Researchers at ETH Zurich have developed a cell culture test to detect substances that are directly or indirectly harmful to embryos. Based on an existing test used for developing new drugs and chemicals, the augmented version is designed to help reduce the number of animal experiments.
The importance of aryl sulfides in biologically active compounds has led chemists to develop methods to synthesize them from carbon-sulfur bond forming reactions. The conventional reaction, however, uses thiols that are foul-smelling and toxic. Now, chemists from Waseda University, Japan, report a novel, thiol-free synthesis technique comprising a nickel-catalyzed aryl exchange between 2-pyridyl sulfide and aromatic esters, providing a versatile and inexpensive technology for both scientific and industrial applications.
The parasites that cause severe malaria are well-known for the sinister ways they infect humans, but new research may lead to drugs that could block one of their most reliable weapons: interference with the immune response.
A new approach to treating breast cancer kills 95-100% of cancer cells in mouse models of human estrogen-receptor-positive breast cancers and their metastases in bone, brain, liver and lungs. The newly developed drug, called ErSO, quickly shrinks even large tumors to undetectable levels.
A new Dartmouth-led study published this month in the New England Journal of Medicine sheds light on the role US health systems play concerning racial inequality in prescription pain medicine receipt.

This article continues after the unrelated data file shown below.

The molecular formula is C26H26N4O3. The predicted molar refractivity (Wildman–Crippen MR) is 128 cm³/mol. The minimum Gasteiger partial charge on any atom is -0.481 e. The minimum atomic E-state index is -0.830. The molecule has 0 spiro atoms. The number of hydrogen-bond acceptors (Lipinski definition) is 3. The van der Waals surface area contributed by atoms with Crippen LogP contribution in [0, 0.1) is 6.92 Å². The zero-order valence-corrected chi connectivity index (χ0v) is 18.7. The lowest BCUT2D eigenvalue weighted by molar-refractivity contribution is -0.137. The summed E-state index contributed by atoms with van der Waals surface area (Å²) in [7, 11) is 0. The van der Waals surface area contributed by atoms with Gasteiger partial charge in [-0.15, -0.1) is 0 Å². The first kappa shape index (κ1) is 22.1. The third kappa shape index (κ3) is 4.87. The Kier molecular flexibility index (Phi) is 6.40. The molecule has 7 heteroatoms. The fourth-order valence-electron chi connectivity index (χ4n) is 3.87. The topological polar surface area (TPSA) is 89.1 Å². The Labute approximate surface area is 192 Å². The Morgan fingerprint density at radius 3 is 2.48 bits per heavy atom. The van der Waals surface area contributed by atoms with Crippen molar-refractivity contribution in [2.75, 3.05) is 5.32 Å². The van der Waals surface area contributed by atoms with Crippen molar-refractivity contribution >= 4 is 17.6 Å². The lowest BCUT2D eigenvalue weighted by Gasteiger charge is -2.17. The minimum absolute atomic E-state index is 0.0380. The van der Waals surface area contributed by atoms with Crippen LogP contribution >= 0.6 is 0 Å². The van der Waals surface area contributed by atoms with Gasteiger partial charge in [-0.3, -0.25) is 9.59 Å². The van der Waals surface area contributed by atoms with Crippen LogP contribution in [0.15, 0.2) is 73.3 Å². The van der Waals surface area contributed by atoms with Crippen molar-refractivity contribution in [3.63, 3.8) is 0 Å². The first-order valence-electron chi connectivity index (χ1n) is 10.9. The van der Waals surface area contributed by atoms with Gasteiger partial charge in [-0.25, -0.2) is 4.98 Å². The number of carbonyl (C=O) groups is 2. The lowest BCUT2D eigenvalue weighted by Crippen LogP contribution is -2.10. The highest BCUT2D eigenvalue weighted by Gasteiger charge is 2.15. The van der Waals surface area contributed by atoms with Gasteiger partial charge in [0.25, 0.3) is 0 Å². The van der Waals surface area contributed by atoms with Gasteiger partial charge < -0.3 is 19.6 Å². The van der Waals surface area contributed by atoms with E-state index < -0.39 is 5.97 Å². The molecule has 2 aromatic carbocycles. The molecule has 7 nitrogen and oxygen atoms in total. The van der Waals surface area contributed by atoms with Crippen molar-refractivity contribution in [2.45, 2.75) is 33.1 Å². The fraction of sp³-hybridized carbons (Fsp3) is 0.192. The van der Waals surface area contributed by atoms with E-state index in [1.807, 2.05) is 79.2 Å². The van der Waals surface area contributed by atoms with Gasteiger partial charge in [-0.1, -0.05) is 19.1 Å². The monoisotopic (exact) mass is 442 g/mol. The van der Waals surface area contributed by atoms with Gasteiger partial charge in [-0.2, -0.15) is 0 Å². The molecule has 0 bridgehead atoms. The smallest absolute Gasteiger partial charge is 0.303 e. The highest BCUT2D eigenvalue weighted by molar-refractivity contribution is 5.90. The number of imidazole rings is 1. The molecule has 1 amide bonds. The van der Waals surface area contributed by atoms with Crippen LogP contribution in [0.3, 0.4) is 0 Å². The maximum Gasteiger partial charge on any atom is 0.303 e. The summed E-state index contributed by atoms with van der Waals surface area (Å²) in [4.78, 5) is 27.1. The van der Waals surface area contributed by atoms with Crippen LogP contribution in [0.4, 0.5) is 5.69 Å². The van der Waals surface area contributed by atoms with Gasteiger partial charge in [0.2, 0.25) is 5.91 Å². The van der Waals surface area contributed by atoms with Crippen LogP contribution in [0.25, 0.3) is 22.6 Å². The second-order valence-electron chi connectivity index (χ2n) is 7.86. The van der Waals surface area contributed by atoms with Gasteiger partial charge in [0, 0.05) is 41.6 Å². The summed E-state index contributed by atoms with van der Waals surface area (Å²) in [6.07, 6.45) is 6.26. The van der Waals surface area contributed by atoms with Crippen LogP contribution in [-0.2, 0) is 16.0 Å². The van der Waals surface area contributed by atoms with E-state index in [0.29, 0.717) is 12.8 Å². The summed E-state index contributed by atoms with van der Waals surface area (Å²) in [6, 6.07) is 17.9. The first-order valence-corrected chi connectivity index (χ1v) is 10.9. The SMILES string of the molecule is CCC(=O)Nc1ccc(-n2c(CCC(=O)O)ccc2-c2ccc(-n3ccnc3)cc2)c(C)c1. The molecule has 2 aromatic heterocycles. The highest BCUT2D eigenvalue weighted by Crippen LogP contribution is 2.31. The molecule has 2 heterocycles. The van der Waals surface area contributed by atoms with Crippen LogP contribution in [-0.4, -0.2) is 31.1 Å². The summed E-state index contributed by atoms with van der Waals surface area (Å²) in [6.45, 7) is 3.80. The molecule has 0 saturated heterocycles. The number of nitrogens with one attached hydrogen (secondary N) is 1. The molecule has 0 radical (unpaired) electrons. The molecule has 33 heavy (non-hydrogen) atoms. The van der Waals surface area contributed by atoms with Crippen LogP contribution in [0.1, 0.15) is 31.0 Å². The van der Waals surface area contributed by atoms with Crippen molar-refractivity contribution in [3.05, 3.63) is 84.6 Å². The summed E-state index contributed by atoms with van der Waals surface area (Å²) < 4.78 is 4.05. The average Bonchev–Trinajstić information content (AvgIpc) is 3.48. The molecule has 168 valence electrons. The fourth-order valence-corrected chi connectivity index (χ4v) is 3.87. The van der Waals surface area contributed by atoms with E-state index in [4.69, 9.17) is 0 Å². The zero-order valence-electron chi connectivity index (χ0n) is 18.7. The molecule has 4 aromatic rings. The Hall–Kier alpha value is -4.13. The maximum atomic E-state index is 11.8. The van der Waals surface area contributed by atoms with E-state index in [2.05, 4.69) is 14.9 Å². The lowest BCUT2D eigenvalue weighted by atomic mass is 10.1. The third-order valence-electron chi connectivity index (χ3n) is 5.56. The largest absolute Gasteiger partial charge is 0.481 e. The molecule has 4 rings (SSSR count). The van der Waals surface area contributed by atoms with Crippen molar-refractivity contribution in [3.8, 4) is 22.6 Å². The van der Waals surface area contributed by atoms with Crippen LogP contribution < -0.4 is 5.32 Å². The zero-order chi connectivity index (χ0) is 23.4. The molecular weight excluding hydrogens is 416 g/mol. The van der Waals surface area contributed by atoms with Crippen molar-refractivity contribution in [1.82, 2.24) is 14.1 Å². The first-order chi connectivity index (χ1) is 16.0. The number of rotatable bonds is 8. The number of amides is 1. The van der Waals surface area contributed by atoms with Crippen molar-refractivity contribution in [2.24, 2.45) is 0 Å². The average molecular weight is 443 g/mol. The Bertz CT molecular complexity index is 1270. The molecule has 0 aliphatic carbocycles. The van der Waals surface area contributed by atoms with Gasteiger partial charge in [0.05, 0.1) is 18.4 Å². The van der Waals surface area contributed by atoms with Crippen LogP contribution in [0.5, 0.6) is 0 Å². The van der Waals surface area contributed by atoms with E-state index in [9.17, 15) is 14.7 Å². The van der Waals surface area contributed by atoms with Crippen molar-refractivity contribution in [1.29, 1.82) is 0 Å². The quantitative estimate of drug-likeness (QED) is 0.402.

Certain regions of the SARS-CoV-2 genome might be a suitable target for future drugs. This is what researchers at Goethe University, together with their collaborators in the international COVID-19-NMR consortium, have now discovered. With the help of dedicated substance libraries, they have identified several small molecules that bind to certain areas of the SARS-CoV-2 genome that are almost never altered by mutations.
A Michigan State University researcher is leading an international team of scientists to develop a low-cost, practical biopolymer dressing that helps heal chronic wounds.
Researchers at Children's Hospital of Philadelphia (CHOP) have developed a novel method for producing new antibiotics to combat resistant bacteria. Through an approach that would target bacteria with an antibiotic that is masked by a prodrug, which the bacteria would themselves remove, the researchers identified a method that would allow for development of new, effective antibiotics that could overcome issues of resistance. The findings were published today in eLife.
An experimental drug reported in Nature Communications suggests that a "path is clearly achievable" to treat currently untreatable cases of cystic fibrosis disease caused by nonsense mutations. This includes about 11 percent of cystic fibrosis patients, as well as patients with other genetic diseases, including Duchenne muscular dystrophy, β-thalassemia and numerous types of cancers, that are also caused by nonsense mutations.
An oral prodrug developed by a team of scientists led by Binghe Wang, Regents' Professor of Chemistry at Georgia State University, delivers carbon monoxide to protect against acute kidney injury, according to a new paper published in Chemical Science.